To avoid cracking of the hardened material during welding, and to facilitate subsequent heat treatment, welding is normally carried out in the solution-treated condition, followed by a reheat treatment to regain some of the properties of the hardened material. Both copper-chromium and copper-beryllium form refractory oxides which are dispersed by a.c. working when using the TIG welding process.

Filler metals of matching composition are used, the chromium and beryllium additions providing adequate deoxidation during welding. As with the aluminum bronzes, a.c. TIG welding in argon is the conventional technique, but d.c. electrode negative working in helium has also proved very successful, particularly for copper-chromium on which there is some experience in the reclamation of worn components.

Copper-Zinc Alloys

Copper alloys in which zinc is the major alloying element are generally called brasses. Brass is available in wrought and cast form, with the cast product generally not as homogeneous as the wrought products. Additions of zinc to copper decrease the melting temperature, the density, the electrical and thermal conductivity and the modulus of elasticity. The additions of zinc will increase the strength, hardness, ductility and coefficient of thermal expansion.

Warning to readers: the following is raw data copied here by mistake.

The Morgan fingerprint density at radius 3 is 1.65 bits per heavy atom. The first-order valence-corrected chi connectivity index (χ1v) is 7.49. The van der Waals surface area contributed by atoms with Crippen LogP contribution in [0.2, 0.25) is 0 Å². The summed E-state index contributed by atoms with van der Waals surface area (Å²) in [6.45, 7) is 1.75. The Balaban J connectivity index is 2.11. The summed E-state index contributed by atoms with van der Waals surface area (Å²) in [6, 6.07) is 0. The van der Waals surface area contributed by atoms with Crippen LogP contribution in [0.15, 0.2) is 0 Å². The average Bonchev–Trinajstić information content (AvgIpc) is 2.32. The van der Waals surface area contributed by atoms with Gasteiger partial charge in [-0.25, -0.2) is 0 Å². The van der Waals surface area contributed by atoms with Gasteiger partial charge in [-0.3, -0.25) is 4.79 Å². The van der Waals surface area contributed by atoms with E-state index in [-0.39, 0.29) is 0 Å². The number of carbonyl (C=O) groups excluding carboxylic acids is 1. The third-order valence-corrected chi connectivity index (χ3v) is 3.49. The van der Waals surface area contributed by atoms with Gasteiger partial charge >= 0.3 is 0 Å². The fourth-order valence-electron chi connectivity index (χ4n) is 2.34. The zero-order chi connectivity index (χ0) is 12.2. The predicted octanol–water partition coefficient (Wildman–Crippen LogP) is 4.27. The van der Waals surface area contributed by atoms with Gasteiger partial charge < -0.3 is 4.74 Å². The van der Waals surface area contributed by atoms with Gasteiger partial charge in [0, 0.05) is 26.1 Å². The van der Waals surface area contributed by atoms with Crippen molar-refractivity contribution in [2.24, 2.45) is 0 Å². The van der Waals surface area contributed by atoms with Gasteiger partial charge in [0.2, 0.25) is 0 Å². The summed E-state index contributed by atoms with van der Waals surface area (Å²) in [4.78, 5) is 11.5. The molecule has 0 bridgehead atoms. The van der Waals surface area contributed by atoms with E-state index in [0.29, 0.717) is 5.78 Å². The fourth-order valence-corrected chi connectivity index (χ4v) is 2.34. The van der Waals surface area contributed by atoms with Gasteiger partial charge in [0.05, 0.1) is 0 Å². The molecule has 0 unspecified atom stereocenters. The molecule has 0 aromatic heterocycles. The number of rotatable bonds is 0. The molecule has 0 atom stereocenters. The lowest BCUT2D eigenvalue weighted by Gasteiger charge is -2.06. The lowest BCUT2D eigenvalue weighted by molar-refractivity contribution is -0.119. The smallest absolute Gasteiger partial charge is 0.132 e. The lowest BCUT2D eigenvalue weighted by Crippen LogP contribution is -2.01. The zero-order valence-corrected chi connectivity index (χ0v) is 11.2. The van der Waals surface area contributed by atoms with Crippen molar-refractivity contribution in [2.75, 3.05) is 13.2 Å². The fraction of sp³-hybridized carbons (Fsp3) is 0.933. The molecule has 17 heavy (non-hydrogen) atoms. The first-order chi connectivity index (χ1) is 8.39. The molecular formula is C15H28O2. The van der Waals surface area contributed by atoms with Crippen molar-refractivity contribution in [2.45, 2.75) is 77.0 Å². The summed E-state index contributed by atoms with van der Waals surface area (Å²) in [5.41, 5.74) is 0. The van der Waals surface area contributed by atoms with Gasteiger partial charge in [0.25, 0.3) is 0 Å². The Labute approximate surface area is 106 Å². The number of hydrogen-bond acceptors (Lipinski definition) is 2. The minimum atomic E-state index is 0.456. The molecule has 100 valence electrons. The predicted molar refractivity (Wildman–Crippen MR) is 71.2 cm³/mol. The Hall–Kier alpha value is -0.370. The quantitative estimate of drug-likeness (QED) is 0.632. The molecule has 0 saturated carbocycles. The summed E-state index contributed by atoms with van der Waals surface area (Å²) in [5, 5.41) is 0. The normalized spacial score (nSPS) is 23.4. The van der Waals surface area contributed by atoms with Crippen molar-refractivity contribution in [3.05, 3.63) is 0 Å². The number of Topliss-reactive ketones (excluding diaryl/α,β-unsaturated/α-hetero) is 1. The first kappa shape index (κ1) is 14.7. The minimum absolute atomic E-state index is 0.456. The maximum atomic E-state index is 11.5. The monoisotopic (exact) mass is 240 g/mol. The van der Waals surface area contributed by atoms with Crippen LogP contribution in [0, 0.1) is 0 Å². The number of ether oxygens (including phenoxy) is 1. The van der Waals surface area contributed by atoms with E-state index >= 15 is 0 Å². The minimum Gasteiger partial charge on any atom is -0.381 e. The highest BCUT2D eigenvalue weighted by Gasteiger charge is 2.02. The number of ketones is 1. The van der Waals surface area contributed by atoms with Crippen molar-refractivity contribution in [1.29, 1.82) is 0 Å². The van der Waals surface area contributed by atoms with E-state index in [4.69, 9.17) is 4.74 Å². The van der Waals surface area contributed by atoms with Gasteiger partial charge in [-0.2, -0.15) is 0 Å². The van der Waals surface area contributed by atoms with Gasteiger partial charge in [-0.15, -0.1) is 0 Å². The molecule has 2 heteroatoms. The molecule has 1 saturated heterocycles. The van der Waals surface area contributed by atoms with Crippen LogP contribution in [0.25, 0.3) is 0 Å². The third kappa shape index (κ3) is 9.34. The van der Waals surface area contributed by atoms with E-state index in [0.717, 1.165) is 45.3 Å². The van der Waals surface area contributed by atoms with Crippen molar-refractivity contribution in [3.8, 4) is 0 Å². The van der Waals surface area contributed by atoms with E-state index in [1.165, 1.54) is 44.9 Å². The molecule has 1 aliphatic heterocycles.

Brasses can be separated into two weldable groups, low zinc (up to 20% zinc) and high zinc (30-40% zinc). The main problems encountered with brass are due to zinc volatilization which results in white fumes of zinc oxide and weld metal porosity. The lower zinc alloys are used for jewelry and coinage applications and as a base for gold plate and enamel. The higher zinc alloys are used in applications where higher strength is important. Applications include automotive radiator cores and tanks, lamp fixtures, locks, plumbing fittings and pump cylinders.

The alloys most commonly welded are aluminum brass (76% copper, 22% zinc, 2% aluminum), Admiralty brass (70% copper, 29% zinc, 1% tin), and Naval brass (62% copper, 36.75% zinc, 1.25 % tin).

The generation of zinc fume results in welds which are likely to be porous and consequently unacceptable, particularly if autogenous welding is attempted. Zinc fume also makes visual observation of the welding operation difficult.

A partial solution to this problem is to use a non-matching filler metal, such as aluminum bronze or silicon bronze, which provides a surface film on the weld pool, thus restricting fume evolution. The risks involved in using such a technique are that solidification of the non-matching weld metal will occur before solidification of the parent metal, possibly causing heat-affected zone cracking and incurring the danger of differential corrosion between the parent and filler metals in service.

In argon-shielded TIG welding using non-matching filler metals, a.c. working is essential, but the substitution of argon by helium will enable the more reliable d.c. working to be used. A post-weld stress-relief heat treatment on brasses is advisable to avoid the possibility of stress corrosion cracking in areas which have been restrained. Stress-relief heat treatment is normally carried out at 250-300°C.